Once a Green Teamer through and through, Jackson Carnes makes for an unlikely whistleblower.
Yet that is exactly the position Carnes finds himself in following his tumultuous three-month tenure running the Upper Georgia Avenue Main Street program. He told the D.C. Council he has extensive evidence of “unethical and potentially fraudulent activity” on the part of the people running the city-funded program, and repeatedly raised the issue with District officials. But all he’s gotten for his trouble is a stiff arm and a pink slip.
Carnes, a former staffer for former Ward 4 Councilmember Brandon Todd and a veteran of Mayor Muriel Bowser’s 2014 campaign, isn’t alone. A series of businesses and nonprofits that work with the city’s Main Street organizations, which are designed to support small companies and invigorate D.C.’s commercial corridors, have grown increasingly concerned about the agency overseeing the program: the Department of Small and Local Business Development.
They believe officials at DSLBD have been playing favorites as they hand out these Main Street grants, passing over some applicants in favor of the same handful of bidders that are friendly with agency leaders. And when those organizations have been accused of mismanagement, by Carnes and others, the agency has ignored those concerns and continued to hand out grant money, the agency’s critics say.
The Office of the Inspector General launched an investigation into the matter in December, which is still ongoing, and several councilmembers have begun asking probing questions. DSLBD Executive Director Kristi Whitfield faced some of those queries in a D.C. Council oversight hearing last month, where she insisted the allegations from Carnes and others were without merit. The agency adds in an email to Loose Lips that it is “participating fully” with the OIG’s review.
The whole mess involves complex questions of nonprofit stewardship and grant management, but at bottom, people concerned about DSLBD worry that this dysfunction means small businesses aren’t getting help at a time when they desperately need it.
“It feels like the administration only sees economic development as redevelopment, with big, shiny projects like The Wharf,” says Brianne Dornbush, the head of District Bridges, a nonprofit that has won six Main Street grants. “There’s a real lack of focus on supports for small businesses and that is really harming our economic growth as a city.”
Mysterious Money Moves
So how does one of these Main Streets work, exactly? In short, if a community successfully organizes and convinces DSLBD that it needs the program for its local businesses, the agency will round up funding and award a grant for a third party to manage. Each Main Street entity essentially functions as a neighborhood advocacy organization that can connect businesses with city resources, manage local events, or simply run marketing for the corridor.
The Center for Nonprofit Advancement, headed by CEO Glen O’Gilvie, has helmed the Upper Georgia Avenue Main Street (covering the Takoma, Brightwood, and Shepherd Park neighborhoods) since winning the DSLBD grant in 2019. The broader organization provides support services and hires an executive director specifically for the Main Street program. That’s where Carnes comes in. He took over as executive director of the Upper Georgia Avenue Main Street in July 2021 after Todd lost his Council seat.
Right away, Carnes says he began noticing irregularities with how O’Gilvie managed things (all of which he documented and then reported directly to DSLBD, per emails he forwarded to Loose Lips). Often, O’Gilvie would make financial decisions without consulting Carnes or the Main Street’s volunteer board, moving money around and charging the group’s grant for services it never received. O’Gilvie, who did not respond to requests for comment for this article, subsequently denied all this at the Council hearing.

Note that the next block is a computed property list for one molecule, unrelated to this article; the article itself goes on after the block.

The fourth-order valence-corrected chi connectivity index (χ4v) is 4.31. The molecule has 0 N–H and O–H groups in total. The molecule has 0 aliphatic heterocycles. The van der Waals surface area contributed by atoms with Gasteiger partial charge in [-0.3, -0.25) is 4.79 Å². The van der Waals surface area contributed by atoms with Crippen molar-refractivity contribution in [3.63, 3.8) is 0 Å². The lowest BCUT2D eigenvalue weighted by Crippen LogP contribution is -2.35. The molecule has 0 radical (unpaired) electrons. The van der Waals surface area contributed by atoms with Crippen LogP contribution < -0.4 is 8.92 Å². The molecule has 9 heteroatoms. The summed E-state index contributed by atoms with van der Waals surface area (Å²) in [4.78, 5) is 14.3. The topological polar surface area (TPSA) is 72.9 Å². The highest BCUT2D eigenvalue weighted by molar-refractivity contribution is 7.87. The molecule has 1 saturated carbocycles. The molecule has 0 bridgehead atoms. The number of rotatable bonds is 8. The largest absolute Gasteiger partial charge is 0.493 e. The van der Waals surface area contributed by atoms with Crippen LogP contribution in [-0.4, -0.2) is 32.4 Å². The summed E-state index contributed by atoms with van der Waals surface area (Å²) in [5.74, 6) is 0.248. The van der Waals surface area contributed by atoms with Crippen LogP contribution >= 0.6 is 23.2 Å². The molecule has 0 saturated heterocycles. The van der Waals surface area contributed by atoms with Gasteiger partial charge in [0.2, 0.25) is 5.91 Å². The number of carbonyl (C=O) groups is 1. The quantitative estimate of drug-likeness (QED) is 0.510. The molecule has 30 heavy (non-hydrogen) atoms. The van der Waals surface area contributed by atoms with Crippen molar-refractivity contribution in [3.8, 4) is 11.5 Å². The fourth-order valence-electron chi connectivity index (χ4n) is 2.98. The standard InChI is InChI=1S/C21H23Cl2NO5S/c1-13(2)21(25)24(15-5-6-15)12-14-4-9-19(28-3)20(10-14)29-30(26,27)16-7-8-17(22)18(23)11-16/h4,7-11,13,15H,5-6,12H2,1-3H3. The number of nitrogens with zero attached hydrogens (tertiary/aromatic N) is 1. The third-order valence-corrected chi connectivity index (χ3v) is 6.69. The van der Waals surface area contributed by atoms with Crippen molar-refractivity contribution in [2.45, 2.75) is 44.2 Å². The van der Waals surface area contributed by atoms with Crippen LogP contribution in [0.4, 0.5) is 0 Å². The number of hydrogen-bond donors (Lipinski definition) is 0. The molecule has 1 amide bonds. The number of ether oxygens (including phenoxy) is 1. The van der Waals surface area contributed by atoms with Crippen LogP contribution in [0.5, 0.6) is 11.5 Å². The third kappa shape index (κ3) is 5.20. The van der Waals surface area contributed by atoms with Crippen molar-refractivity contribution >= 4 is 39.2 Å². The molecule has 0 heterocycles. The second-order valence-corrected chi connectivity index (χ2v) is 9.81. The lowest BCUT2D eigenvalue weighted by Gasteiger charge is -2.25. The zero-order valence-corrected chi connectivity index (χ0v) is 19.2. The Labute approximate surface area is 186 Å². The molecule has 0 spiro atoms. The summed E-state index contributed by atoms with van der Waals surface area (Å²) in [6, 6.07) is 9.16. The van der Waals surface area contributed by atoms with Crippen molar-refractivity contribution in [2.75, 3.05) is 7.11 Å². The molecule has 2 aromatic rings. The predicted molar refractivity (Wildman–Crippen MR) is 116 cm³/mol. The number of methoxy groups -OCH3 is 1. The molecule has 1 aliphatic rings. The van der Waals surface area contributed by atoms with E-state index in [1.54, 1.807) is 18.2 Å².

In one instance, O’Gilvie billed nearly $7,000 that he said paid for technical assistance services for several local businesses. Carnes says he contacted those businesses, and they had no memory of ever receiving those services. Crucially, Carnes found that the money was set to go to MJ Consulting, which has a close relationship with O’Gilvie and CNA. O’Gilvie described the company as the center’s “grant writer,” according to Carnes. MJ Consulting is also listed on CNA’s website as an “industry expert” nonprofits should consider hiring.
O’Gilvie ultimately agreed to remove the charge from the Main Street, though a subsequent DSLBD investigation determined the incident amounted to “serious mismanagement” of funds.
In another episode that troubled Carnes, O’Gilvie placed an order for $11,000 in street pole banners under Carnes’ name, even though Carnes never approved the purchase. Carnes also discovered that CNA funneled donations meant for the Main Street into its own accounts, never to be seen again. He believes this happened with at least two separate donations totaling roughly $300, though there could be more. Carnes provided LL with documents corroborating these claims, all of which he also forwarded to DSLBD.
“They completely took advantage of the situation,” Carnes says.
Carnes and the full Main Street board wrote an Oct. 1 letter to O’Gilvie laying out these concerns, saying that “there is mismanagement of [Main Street] funds to the point where it has affected our ability to provide the expected amount of support to [Upper Georgia Avenue] businesses.” The board and Carnes forwarded that letter to DSLBD and began discussing these issues directly with officials there on Oct. 14.
On Oct. 15, O’Gilvie fired Carnes and dissolved the board. The chair of the Main Street’s board, Monica Goletiani, also has not responded to LL’s repeated requests for comment on the whole dispute.
“We all loved Jackson, he was doing a great job,” says Margery Goldberg, who runs the Zenith Gallery in Shepherd Park. “We were all mystified that he was fired, until we found out he was raising these complaints.”
Carnes believes DSLBD has a clear understanding of these problems, but it won’t act. The agency investigated after repeated messages from Carnes and issued its own Dec. 30 memo on the subject, noting a series of “deficiencies, weaknesses and shortcomings” in the center’s management structure.